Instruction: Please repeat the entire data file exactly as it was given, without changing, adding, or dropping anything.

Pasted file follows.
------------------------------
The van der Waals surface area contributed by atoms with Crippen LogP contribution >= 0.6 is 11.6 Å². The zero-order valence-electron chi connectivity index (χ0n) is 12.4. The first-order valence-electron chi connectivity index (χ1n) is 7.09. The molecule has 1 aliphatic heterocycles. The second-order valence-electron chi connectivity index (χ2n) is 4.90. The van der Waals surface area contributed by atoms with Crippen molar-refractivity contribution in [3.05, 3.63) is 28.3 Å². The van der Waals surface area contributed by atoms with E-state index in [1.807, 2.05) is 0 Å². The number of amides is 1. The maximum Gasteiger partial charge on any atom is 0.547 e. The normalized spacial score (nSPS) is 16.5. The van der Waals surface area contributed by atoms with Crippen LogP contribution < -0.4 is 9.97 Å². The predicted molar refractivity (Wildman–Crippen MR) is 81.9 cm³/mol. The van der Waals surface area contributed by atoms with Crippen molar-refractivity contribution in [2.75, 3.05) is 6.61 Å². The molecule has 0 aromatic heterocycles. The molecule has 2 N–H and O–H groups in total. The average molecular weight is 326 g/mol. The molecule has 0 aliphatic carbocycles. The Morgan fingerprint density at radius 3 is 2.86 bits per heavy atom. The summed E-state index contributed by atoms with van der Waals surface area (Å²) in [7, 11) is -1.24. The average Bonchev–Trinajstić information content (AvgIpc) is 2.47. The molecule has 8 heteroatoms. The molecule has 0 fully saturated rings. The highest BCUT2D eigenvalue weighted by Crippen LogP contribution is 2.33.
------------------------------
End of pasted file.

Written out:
The van der Waals surface area contributed by atoms with Crippen LogP contribution >= 0.6 is 11.6 Å². The zero-order valence-electron chi connectivity index (χ0n) is 12.4. The first-order valence-electron chi connectivity index (χ1n) is 7.09. The molecule has 1 aliphatic heterocycles. The second-order valence-electron chi connectivity index (χ2n) is 4.90. The van der Waals surface area contributed by atoms with Crippen molar-refractivity contribution in [3.05, 3.63) is 28.3 Å². The van der Waals surface area contributed by atoms with E-state index in [1.807, 2.05) is 0 Å². The number of amides is 1. The maximum Gasteiger partial charge on any atom is 0.547 e. The normalized spacial score (nSPS) is 16.5. The van der Waals surface area contributed by atoms with Crippen LogP contribution < -0.4 is 9.97 Å². The predicted molar refractivity (Wildman–Crippen MR) is 81.9 cm³/mol. The van der Waals surface area contributed by atoms with Crippen molar-refractivity contribution in [2.75, 3.05) is 6.61 Å². The molecule has 0 aromatic heterocycles. The molecule has 2 N–H and O–H groups in total. The average molecular weight is 326 g/mol. The molecule has 0 aliphatic carbocycles. The Morgan fingerprint density at radius 3 is 2.86 bits per heavy atom. The summed E-state index contributed by atoms with van der Waals surface area (Å²) in [7, 11) is -1.24. The average Bonchev–Trinajstić information content (AvgIpc) is 2.47. The molecule has 8 heteroatoms. The molecule has 0 fully saturated rings. The highest BCUT2D eigenvalue weighted by Crippen LogP contribution is 2.33.